Foster youth have experienced the intertwining of love and loss in their young lives.

As you know, today is Valentine’s Day.

In the Christian calendar, it is also Ash Wednesday. This is the first day of Lent, which is a season of self-reflection and penitence in preparation for Easter. On Ash Wednesday, people are marked with ashes on their forehead, with the reminder “Remember that you are dust, and to dust you shall return.”

Valentine’s Day and Ash Wednesday are commemorations of very different things – one lifting up love in various forms, the other reminding us of our mortality. But this year they happen to intersect.

All of us who have lost anyone we have loved know that love and grief are different sides of the same coin. The more we have loved someone, the more we mourn their absence. Our love for each other always comes with this potential for loss.

The youth we serve at Braid know very well the intertwining of love and loss.

Every one of our youth has a heartbreaking story that we hear when they enter the Braid program. Each one of them has experienced “complex trauma,” the specific term for abuse or abandonment at the hand of a child’s caregiver.

All of our youth have felt betrayed by the people they should be able to depend on for love and support. Some have gone into foster care simply because their families do not want them.

Sometimes it can be easy to forget how much grief our youth have gone through. It is actually a good thing to forget sometimes – overall, we hope your hours with them each week can be a kind of oasis from that pain, giving them the opportunity just to have fun like any other child.

But some of you have experienced behavior that is the result of that complex trauma. You have felt your youth’s hesitance to enter into relationship with you at first, already afraid of when they might lose you. You may have even been on the receiving end of your youth’s testing you or even trying to push you away, so that your leaving will be in their control and not yours.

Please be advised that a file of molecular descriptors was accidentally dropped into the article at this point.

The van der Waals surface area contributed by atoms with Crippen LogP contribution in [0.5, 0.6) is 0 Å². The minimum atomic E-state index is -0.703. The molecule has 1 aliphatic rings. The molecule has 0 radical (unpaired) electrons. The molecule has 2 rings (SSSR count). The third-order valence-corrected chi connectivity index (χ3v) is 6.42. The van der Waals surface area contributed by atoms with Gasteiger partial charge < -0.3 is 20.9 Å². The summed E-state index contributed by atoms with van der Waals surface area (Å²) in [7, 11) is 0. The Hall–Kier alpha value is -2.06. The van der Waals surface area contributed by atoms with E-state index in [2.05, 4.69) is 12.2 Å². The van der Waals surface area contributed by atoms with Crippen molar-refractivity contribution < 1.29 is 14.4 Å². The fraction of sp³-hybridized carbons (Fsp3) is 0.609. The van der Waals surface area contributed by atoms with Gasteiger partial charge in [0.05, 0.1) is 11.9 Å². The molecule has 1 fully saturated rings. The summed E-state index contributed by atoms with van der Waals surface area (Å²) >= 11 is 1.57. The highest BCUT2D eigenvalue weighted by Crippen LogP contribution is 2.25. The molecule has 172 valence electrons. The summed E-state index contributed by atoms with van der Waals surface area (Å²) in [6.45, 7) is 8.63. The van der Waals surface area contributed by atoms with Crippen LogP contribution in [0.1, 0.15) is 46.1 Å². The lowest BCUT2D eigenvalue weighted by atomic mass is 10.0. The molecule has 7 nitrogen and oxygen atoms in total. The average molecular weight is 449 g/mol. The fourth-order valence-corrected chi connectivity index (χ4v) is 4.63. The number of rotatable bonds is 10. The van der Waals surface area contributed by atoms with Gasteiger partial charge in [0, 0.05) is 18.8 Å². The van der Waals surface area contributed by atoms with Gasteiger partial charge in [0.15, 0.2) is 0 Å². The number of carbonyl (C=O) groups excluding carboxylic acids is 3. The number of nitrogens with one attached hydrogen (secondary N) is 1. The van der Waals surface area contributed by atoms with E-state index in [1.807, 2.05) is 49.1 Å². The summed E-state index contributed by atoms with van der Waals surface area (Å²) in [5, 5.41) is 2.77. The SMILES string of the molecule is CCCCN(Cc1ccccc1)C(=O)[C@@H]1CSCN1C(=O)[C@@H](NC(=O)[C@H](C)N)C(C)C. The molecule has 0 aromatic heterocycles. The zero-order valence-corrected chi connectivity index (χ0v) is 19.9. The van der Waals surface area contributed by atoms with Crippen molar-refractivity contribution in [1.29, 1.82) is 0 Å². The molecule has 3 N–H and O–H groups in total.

We know that foster care is a constant process of change and grief, causing youth to wonder where they belong, who they can trust, who will love them.

We know too that even youth who are reunified with one of their parents will continue to carry these doubts with them for years to come. The memory of the loss they have experienced – and the fear that it will happen again – informs every breath they take.

This week, one of the youth a Braid team has mentored in the residential program at Edgewood is leaving, to live with one of her parents in a neighboring state. Her mentors Gina, Allie, and Betsy have walked with her faithfully for several months, knowing that this reunification and departure was the eventual goal.

Still, this week holds loss for them as they experience her last weekly visit with her, and as they are having to say goodbyes to a sweet girl they have grown to care about deeply. Their youth also steps into a new chapter, likely with a mix of expectation and trepidation.

Thankfully, there is more to the story.

Saint Valentine is remembered for his unconditional love, a living example that real love is never truly lost. Ash Wednesday reminds us of our mortality, but all in preparation for the joy of Easter, the resurrection and new life that emerge from every loss.

And so, later this month we will sit down with this Edgewood team to look behind and to look ahead, to name what they will miss about their youth and to celebrate the ways their love for her will continue in their lives and in hers.

On this day that invites us to hold space for the complexity of love and loss, please remember this youth, and all children who continue to seek love in this world.

Please remember a parent who will be re-earning the trust of their child, and all parents who struggle to do this.

And please remember in your hearts these mentors who have opened their hearts with such grace and courage.

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